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I had a 94 Marllin in 357 and it shot 6" at 200 yards loaded with 15 grs 2400 under 158 Gr. JHP bullet. I reloaded same bullet in same cases and same primers and used Blue Dot propellant and group opened up to 15" at 100 yards.
So load with 2400 and nothing faster and I think you will be impressed.
 

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I've owned fine shooting microgroove Marlins in 30/30, 357, 444 and 45/70. I've also owned two .44 mags which never shot better than 4-5 MOA. I tried everything I could think of or heard about with those .44s, even tried shooting one with the mag tube and forend removed, tried different scopes, nothing worked for them.
 

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My Marlin 44s shot about 3" at 100 loaded with 2400 and 240 gr. Sierras.
 

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Got 3 Marlins with Micro groove rifling. 30-30 and 35 remington both shoot less than 1 MOA at 100 yards. Have a 44 mag that does 1.5 inches at 100 yards; a handgun cartridge. considering that none of these cartridges are considered super accurate; I think the rifles and rifling do a pretty good job.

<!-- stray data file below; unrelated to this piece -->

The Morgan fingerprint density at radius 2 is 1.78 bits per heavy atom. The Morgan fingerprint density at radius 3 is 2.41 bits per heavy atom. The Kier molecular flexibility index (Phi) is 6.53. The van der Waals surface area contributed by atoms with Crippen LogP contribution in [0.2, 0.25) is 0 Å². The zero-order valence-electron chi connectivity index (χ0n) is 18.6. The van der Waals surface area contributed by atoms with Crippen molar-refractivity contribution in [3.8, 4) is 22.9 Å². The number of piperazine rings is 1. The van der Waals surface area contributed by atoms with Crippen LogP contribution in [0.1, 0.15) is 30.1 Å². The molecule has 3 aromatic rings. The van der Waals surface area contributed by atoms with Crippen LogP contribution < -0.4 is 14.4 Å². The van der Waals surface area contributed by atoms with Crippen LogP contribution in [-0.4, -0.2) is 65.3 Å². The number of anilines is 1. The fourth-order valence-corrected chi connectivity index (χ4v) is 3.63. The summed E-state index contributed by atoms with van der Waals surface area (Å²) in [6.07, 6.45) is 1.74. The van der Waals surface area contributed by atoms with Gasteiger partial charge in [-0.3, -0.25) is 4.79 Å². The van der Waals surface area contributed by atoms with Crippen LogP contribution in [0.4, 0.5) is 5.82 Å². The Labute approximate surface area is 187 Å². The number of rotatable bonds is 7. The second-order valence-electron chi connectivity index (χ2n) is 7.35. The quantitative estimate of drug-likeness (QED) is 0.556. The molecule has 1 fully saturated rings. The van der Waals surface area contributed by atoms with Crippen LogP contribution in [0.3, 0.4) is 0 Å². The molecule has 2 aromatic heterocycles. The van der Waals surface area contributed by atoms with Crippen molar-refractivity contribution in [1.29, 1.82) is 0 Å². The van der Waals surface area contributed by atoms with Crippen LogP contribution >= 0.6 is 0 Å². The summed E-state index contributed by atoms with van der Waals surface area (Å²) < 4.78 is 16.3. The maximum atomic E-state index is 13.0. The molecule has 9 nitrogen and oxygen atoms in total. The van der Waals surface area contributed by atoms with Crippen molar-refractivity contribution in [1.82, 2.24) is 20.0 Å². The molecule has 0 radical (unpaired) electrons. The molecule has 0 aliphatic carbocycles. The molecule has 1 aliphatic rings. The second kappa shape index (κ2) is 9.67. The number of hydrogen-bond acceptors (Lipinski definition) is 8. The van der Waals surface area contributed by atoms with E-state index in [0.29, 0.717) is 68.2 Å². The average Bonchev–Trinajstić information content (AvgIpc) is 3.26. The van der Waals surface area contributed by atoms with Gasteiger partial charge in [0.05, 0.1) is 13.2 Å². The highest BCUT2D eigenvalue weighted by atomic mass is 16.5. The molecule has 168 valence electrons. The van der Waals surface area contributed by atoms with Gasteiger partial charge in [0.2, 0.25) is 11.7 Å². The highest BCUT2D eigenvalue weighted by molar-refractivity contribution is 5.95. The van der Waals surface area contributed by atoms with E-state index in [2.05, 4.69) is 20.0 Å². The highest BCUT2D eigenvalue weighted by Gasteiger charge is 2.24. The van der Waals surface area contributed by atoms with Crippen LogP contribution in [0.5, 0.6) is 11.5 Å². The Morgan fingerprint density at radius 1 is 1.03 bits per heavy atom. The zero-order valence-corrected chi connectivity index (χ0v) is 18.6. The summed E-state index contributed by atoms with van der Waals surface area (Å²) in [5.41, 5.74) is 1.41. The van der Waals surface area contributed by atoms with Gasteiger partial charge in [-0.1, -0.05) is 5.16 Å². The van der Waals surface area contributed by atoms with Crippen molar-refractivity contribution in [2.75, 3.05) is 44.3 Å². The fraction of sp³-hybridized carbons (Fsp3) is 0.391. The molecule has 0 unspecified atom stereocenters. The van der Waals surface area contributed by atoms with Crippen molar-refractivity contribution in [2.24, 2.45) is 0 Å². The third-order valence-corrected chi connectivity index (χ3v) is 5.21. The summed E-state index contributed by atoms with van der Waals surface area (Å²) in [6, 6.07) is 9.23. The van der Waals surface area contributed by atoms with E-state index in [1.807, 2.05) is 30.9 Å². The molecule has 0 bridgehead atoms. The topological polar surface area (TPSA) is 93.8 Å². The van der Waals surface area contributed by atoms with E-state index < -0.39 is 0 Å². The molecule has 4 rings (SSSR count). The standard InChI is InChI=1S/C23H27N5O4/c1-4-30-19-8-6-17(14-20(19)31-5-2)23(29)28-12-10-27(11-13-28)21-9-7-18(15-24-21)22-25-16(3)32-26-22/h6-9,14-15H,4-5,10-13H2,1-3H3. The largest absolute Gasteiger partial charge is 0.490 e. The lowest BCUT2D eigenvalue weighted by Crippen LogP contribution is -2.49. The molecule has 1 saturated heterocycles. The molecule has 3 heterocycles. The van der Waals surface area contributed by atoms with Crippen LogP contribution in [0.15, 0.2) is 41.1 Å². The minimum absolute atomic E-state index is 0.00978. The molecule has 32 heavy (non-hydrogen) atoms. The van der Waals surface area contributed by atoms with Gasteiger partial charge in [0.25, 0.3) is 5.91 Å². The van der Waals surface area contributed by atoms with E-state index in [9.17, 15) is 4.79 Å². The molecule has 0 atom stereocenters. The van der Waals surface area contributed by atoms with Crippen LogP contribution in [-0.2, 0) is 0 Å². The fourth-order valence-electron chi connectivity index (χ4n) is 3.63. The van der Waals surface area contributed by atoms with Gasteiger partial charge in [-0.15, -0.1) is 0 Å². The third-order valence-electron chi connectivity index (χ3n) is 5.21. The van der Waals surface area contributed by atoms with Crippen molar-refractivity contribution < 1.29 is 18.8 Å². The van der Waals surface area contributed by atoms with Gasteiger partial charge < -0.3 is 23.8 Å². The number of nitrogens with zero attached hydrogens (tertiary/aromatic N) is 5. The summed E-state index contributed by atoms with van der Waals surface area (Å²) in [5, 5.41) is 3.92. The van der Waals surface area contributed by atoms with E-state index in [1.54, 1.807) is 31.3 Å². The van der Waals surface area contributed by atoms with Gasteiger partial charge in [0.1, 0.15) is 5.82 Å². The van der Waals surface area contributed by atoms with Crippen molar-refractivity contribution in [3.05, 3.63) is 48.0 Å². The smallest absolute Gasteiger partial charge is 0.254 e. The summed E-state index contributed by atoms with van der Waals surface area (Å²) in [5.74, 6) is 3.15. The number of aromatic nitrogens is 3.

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I have three Marlin® Microgroove™ rifles; a 1976 30/30 Mdl 336C, and two Microgroove™ 444 Marlin®'s. The 444's are older guns circa 1966 and 1988 with the slower 1:38" twist. The 30/30 has a 1:10" twist. All three rifles will group 3 shots MOA whether jacketed or cast bullets at 100yds from the bench. The bores slug at .308", .4295", and .430". When shooting cast I ALWAYS use bullets that are gas checked and sized .002" oversized: .310 and .432". You can accurately shoot "Cast Boolits" in Microgroove™ barrels if you remember that "Velocity is your Friend."

Regards...
 

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Discussion Starter #17
I wasn't aware of the issue these guns had with cast bullets. That is a problem for me since I don't have the work a round of custom sizing them. Something like a 30-30 deer rifle would be different because it's not the kind of gun I'd be spending an afternoon blowing through a bunch of ammo plinking steel targets with. But for me, a 357 carbine would also need to be a practice gun. So, I suppose I would pass on a micro groove 357 94 after all. I already have a Rossi so I don't really need another 357 lever gun...but...